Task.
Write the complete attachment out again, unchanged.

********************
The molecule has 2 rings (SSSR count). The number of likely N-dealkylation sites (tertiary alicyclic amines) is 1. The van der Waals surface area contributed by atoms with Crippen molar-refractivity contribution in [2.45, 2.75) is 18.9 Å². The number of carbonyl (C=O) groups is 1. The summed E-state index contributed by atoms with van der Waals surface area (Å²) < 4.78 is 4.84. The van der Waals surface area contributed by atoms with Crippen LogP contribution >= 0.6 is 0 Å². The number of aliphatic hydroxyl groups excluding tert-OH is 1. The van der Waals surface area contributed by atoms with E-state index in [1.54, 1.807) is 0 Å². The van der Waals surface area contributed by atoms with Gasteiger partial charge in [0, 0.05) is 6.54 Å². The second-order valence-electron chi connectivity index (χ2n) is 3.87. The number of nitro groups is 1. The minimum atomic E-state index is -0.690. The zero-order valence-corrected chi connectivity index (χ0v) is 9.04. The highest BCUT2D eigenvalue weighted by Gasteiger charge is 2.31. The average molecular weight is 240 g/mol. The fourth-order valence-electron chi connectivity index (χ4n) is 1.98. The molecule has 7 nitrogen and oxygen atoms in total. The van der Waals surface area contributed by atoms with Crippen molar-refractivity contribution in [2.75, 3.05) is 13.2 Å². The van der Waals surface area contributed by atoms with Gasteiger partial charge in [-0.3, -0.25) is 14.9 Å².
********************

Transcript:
The molecule has 2 rings (SSSR count). The number of likely N-dealkylation sites (tertiary alicyclic amines) is 1. The van der Waals surface area contributed by atoms with Crippen molar-refractivity contribution in [2.45, 2.75) is 18.9 Å². The number of carbonyl (C=O) groups is 1. The summed E-state index contributed by atoms with van der Waals surface area (Å²) < 4.78 is 4.84. The van der Waals surface area contributed by atoms with Crippen LogP contribution >= 0.6 is 0 Å². The number of aliphatic hydroxyl groups excluding tert-OH is 1. The van der Waals surface area contributed by atoms with E-state index in [1.54, 1.807) is 0 Å². The van der Waals surface area contributed by atoms with Gasteiger partial charge in [0, 0.05) is 6.54 Å². The second-order valence-electron chi connectivity index (χ2n) is 3.87. The number of nitro groups is 1. The minimum atomic E-state index is -0.690. The zero-order valence-corrected chi connectivity index (χ0v) is 9.04. The highest BCUT2D eigenvalue weighted by Gasteiger charge is 2.31. The average molecular weight is 240 g/mol. The fourth-order valence-electron chi connectivity index (χ4n) is 1.98. The molecule has 7 nitrogen and oxygen atoms in total. The van der Waals surface area contributed by atoms with Crippen molar-refractivity contribution in [2.75, 3.05) is 13.2 Å². The van der Waals surface area contributed by atoms with Gasteiger partial charge in [-0.3, -0.25) is 14.9 Å².